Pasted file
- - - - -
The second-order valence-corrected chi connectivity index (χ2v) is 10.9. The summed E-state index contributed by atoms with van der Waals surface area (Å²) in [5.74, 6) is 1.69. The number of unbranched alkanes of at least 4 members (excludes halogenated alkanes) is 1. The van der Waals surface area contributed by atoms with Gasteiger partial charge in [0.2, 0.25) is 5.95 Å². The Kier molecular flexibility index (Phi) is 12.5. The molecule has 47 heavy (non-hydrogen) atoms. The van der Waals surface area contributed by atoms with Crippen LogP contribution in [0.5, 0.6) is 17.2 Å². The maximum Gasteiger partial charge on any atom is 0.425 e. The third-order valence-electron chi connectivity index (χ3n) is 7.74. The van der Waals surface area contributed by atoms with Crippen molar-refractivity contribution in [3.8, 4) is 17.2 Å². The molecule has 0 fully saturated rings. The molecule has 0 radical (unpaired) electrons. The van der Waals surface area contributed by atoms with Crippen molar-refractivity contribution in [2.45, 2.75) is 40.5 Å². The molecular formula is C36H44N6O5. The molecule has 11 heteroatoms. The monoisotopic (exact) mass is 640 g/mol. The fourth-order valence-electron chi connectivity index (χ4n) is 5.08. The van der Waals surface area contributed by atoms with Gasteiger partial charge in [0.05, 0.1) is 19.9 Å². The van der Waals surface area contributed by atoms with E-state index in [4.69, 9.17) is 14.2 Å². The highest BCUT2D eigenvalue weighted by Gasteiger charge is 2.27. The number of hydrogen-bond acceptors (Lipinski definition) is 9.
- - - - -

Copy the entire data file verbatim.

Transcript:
The second-order valence-corrected chi connectivity index (χ2v) is 10.9. The summed E-state index contributed by atoms with van der Waals surface area (Å²) in [5.74, 6) is 1.69. The number of unbranched alkanes of at least 4 members (excludes halogenated alkanes) is 1. The van der Waals surface area contributed by atoms with Gasteiger partial charge in [0.2, 0.25) is 5.95 Å². The Kier molecular flexibility index (Phi) is 12.5. The molecule has 47 heavy (non-hydrogen) atoms. The van der Waals surface area contributed by atoms with Crippen LogP contribution in [0.5, 0.6) is 17.2 Å². The maximum Gasteiger partial charge on any atom is 0.425 e. The third-order valence-electron chi connectivity index (χ3n) is 7.74. The van der Waals surface area contributed by atoms with Crippen molar-refractivity contribution in [3.8, 4) is 17.2 Å². The molecule has 0 fully saturated rings. The molecule has 0 radical (unpaired) electrons. The van der Waals surface area contributed by atoms with Crippen molar-refractivity contribution in [2.45, 2.75) is 40.5 Å². The molecular formula is C36H44N6O5. The molecule has 11 heteroatoms. The monoisotopic (exact) mass is 640 g/mol. The fourth-order valence-electron chi connectivity index (χ4n) is 5.08. The van der Waals surface area contributed by atoms with Gasteiger partial charge in [0.05, 0.1) is 19.9 Å². The van der Waals surface area contributed by atoms with E-state index in [4.69, 9.17) is 14.2 Å². The highest BCUT2D eigenvalue weighted by Gasteiger charge is 2.27. The number of hydrogen-bond acceptors (Lipinski definition) is 9.